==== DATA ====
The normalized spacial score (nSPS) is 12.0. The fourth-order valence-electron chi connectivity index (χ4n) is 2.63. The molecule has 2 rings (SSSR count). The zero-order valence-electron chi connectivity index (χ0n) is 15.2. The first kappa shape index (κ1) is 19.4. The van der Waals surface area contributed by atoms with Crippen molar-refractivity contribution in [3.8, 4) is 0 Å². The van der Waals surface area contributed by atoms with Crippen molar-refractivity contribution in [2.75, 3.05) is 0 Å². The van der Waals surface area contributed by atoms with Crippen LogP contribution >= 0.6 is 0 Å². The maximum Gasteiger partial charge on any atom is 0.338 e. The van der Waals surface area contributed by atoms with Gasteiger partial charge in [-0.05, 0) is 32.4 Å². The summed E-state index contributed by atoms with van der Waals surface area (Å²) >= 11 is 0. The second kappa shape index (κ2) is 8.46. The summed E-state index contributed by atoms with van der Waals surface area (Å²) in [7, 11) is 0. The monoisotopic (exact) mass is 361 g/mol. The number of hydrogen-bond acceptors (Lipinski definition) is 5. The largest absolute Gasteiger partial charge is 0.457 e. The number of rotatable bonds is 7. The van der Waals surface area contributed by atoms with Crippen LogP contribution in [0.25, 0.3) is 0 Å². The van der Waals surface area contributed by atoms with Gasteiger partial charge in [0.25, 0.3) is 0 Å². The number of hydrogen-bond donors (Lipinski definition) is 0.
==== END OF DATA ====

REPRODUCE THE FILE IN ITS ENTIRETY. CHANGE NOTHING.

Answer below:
The normalized spacial score (nSPS) is 12.0. The fourth-order valence-electron chi connectivity index (χ4n) is 2.63. The molecule has 2 rings (SSSR count). The zero-order valence-electron chi connectivity index (χ0n) is 15.2. The first kappa shape index (κ1) is 19.4. The van der Waals surface area contributed by atoms with Crippen molar-refractivity contribution in [3.8, 4) is 0 Å². The van der Waals surface area contributed by atoms with Crippen molar-refractivity contribution in [2.75, 3.05) is 0 Å². The van der Waals surface area contributed by atoms with Crippen LogP contribution >= 0.6 is 0 Å². The maximum Gasteiger partial charge on any atom is 0.338 e. The van der Waals surface area contributed by atoms with Gasteiger partial charge in [-0.05, 0) is 32.4 Å². The summed E-state index contributed by atoms with van der Waals surface area (Å²) >= 11 is 0. The second kappa shape index (κ2) is 8.46. The summed E-state index contributed by atoms with van der Waals surface area (Å²) in [7, 11) is 0. The monoisotopic (exact) mass is 361 g/mol. The number of hydrogen-bond acceptors (Lipinski definition) is 5. The largest absolute Gasteiger partial charge is 0.457 e. The number of rotatable bonds is 7. The van der Waals surface area contributed by atoms with Crippen LogP contribution in [0.25, 0.3) is 0 Å². The van der Waals surface area contributed by atoms with Gasteiger partial charge in [0.25, 0.3) is 0 Å². The number of hydrogen-bond donors (Lipinski definition) is 0.